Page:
An artist’s rendering of the Museum of Making Music’s new design.; Inset: Museum director Carolyn Grant came to music early and passionately.
Carolyn Grant, executive director of the Museum of Making Music Carlsbad, came to music early and passionately.
5790 Armada Drive, Carlsbad
“This involvement [with playing music] is actually the core purpose of my life. As an older adult my musical adventure is centered around the cello. I began studying the instrument about 15 years ago. I have learned more about life and about myself through the cello than by any other means. I grew up playing piano, and I dabble in guitar and vocals, but my serious study now and for many years to come, hopefully, is on the cello.”
The National Association of Music Merchants is a trade association charged with leading and strengthening the music products industry. Founded in 1901, it’s one of the oldest trade associations in the United States. The Museum’s been in business since 1998, when it opened to professionals (and two years later, the general public) as part of the association’s headquarters in Carlsbad.
It’s always been designed to honor makers and sellers of musical instruments, but circa 2013, as Grant explains “Both the technology and the original chronological storyline were out of date, and the displays were ready for a refresh.”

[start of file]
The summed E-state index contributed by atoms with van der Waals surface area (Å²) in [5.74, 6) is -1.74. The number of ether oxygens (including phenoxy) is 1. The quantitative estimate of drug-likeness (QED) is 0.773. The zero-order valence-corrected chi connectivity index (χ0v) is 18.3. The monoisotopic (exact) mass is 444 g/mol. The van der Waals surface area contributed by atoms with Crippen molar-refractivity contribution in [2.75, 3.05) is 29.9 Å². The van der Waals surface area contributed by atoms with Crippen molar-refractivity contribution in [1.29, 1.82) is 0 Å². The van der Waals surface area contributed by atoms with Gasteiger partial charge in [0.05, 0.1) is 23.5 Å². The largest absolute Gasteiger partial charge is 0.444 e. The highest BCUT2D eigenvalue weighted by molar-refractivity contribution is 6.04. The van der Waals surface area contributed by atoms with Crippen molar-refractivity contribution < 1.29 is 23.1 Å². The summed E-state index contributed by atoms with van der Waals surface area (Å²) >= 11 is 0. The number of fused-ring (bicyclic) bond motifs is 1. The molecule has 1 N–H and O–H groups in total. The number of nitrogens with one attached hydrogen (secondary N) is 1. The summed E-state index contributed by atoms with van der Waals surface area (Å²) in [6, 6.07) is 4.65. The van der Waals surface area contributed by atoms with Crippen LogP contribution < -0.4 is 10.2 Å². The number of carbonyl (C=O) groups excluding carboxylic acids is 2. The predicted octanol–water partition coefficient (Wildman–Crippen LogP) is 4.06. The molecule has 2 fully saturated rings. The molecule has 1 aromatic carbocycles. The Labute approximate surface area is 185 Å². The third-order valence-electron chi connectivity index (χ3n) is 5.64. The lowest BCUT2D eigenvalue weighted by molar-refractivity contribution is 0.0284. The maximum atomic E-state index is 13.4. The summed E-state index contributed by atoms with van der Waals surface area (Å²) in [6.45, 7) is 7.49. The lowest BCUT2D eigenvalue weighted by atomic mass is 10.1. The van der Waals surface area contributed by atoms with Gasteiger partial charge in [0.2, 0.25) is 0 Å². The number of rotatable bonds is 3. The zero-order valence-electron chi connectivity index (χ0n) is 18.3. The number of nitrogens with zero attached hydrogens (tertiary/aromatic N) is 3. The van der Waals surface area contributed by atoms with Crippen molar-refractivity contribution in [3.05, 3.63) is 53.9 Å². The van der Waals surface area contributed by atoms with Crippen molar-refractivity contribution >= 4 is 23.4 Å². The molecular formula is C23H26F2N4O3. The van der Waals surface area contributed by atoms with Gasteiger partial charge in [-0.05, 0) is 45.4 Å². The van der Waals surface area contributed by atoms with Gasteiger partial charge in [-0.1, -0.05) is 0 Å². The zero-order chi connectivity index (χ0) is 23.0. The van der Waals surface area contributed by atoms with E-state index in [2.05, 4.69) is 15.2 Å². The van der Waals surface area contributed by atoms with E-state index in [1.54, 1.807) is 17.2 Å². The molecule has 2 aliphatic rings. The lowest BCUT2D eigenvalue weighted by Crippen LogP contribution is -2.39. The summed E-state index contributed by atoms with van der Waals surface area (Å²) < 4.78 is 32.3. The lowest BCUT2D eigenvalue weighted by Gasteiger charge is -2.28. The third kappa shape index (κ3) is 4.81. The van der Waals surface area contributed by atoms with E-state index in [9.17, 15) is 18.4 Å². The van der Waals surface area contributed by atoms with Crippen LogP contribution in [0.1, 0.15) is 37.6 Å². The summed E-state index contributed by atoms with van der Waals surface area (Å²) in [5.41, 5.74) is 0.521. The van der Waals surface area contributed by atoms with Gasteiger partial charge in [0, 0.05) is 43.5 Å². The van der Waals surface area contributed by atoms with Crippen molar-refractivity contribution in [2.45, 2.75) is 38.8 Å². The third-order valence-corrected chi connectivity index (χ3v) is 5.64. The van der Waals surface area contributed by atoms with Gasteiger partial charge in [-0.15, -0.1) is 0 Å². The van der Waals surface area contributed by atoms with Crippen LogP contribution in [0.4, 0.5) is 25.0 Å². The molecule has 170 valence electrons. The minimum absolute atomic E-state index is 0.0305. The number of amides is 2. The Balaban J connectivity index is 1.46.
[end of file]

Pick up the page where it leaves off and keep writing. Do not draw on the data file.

The new renovation features a narrative strung through three concepts: “Making The Instruments,” “Providing The Instruments,” and “Using The Instruments.”
“Making The Instruments” addresses the history, culture, politics, and logistics of manufacturing. “Providing The Instruments” addresses the history of shipping, delivery, sales, and the evolution of the “shopping” concept itself.
Finally, “Using The Instruments” invites the museum-goers to reflect on their own musical experiences, their memories of playing, memories of hearing music, or both.
Folks will be able to jam out on “a variety of acoustic and electric instruments,” emphasizes Grant. “We are also planning on providing a few vintage keyboard instruments, such as a Hammond Organ and a Celesta, for people to play upon request. For our younger visitors, we are creating a dedicated space filled with age-appropriate instruments.”
Naturally, most of this will have to wait until the virus lifts. But
Grant says the Museum — which also plans to offer subsidized school tours, and just started a program for foster youth at San Pasqual Academy called Expressive Sound Arts — is on course to reopen in February 2021.
“I feel a great and ever-growing sense of responsibility to offer visitors a museum that invites and welcomes them into a new world, or one that offers them a new perspective on a world with which they are already familiar,” she concludes. “The thought that this renovation will allow the museum to reach a broader audience and impact more lives for years to come is truly motivational.
“Also, seeing the museum team use their many strengths... to create this new museum experience for the community, is perhaps not unexpected, but certainly an absolute joy and very humbling.”